Euthanasia: The Quebec Government attempt to pass euthanasia is illegal, illicit and unconstitutional
MONTREAL, June 5, 2014 /CNW Telbec/ - The Quebec Government attempt to pass euthanasia in the National Assembly is illegal, illicit and unconstitutional. For these reasons a Motion for Declaratory Judgment was filed in the Superior Court of Montréal on May 27, 2014 to preventatively challenge articles in the Quebec proposed Bill 52 pertaining to euthanasia. First of all euthanasia is not a medical care. Quebec, a Province of Canada, may only legislate in matters of health, not in criminal law. Euthanasia is a crime in Canada. Furthermore euthanasia does not respect the Canadian Constitution or Fundamental Human Rights. The Plaintiffs are Ms. Lisa D'Amico, a handicapped person, and Dr. Paul J. Saba, a family doctor. This Motion was instituted against the Attorney-General of Quebec and also impleads the Attorney-General of Canada, to obtain a declaration that:
(1) The euthanasia of a human being by his doctor, a notion known in Quebec under the euphemism "medical aid in dying", is not a medical care.
(2) Quebec does not have jurisdiction to legislate on this subject as it is contrary to the Canadian Constitution. Furthermore it is contrary to Federal criminal law and Fundamental Human Rights.
(3) Doctors would be in violation of their Code of Ethics as well as Federal criminal law.
The Attorney General of Canada has already pronounced against the Quebec proposed legislation on euthanasia.
Ms. D'Amico has a personal interest because the lack of medical and social care in Quebec places her in a vulnerable position with regard to accepting euthanasia as her condition deteriorates.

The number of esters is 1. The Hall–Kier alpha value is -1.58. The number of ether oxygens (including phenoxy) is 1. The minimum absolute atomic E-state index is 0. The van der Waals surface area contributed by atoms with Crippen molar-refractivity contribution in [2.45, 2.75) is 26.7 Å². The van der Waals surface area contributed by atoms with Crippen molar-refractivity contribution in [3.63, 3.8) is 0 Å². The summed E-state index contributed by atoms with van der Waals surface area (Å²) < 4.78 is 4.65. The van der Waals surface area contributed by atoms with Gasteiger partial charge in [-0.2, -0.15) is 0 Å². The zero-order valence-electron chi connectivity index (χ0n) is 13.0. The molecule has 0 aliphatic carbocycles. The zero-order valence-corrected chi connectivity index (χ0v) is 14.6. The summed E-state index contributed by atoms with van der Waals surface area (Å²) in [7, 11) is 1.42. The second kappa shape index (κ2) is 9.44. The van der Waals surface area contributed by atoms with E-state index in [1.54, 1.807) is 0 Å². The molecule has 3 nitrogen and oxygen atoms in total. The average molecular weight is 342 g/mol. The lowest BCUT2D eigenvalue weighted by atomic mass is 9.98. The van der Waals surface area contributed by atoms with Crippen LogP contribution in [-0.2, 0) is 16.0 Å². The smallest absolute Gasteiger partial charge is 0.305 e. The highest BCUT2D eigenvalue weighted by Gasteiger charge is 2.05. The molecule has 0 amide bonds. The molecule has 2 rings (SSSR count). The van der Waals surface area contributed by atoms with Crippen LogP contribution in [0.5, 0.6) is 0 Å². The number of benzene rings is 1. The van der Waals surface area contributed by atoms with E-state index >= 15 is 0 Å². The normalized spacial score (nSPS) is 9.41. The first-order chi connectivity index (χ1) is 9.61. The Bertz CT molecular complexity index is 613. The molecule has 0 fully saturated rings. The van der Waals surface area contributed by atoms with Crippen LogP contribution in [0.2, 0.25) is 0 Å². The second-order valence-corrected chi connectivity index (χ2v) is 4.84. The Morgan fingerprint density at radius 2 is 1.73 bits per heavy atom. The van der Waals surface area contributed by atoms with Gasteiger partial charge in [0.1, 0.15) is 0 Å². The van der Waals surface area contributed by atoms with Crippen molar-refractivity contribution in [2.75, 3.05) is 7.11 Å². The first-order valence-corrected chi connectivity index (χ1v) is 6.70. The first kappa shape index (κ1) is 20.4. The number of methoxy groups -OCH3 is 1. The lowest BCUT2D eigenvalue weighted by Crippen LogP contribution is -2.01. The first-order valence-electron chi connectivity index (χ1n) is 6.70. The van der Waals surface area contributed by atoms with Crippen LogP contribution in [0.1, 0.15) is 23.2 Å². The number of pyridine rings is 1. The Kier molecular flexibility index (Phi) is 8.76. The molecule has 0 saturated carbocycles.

Doctor Saba believes that no one should ask a doctor to perform euthanasia which contradicts the Quebec Code of Ethics of Physicians, which ensures that a physician "(3) has (the) duty to protect and promote the health and well-being of the persons he attends to, both individually and collectively", which ensures that he (6) practices his profession in accordance with scientific principles" and " ... ensures that he (13) must refrain from taking part in a concerted action of a nature that would endanger the health or safety of a clientele or population. (44) A physician must practice his profession in accordance with the highest possible current medical standards."
Finally: "(58) A physician must, when the death of a patient appears to him to be inevitable, act so that the death occurs with dignity. He must also ensure that the patient obtains the appropriate support and (pain) relief." Obviously, article 58 does not allow euthanasia.
According to recognized international norms and standards of medical practice, palliative care does not include the practice of euthanasia.
Since palliative care in some areas is accessible to only 20% of Quebecers, how can a person make a free and informed consent? People have a right to have their suffering treated at the end of life and not their lives ended prematurely.
There exists a real and imminent danger that the proposed euthanasia law will prematurely end lives of the more vulnerable including handicapped persons. Experience and studies internationally demonstrate that opening the door to euthanasia will lead to expansion to those who are tired of life or depressed and even children. The Quebec Human Rights and Youth Commission has already indicated to the Government that it would be discriminatory not to extend the right to euthanasia to, among other groups, Quebec children.
Euthanasia is denounced by the World Medical Association representing 9 million doctors in 100 countries and encourages "doctors to refuse to participate in an act of euthanasia, even if the national law authorizes it or decriminalizes it in certain situations."
SOURCE Dr Paul J. SabaFor further information: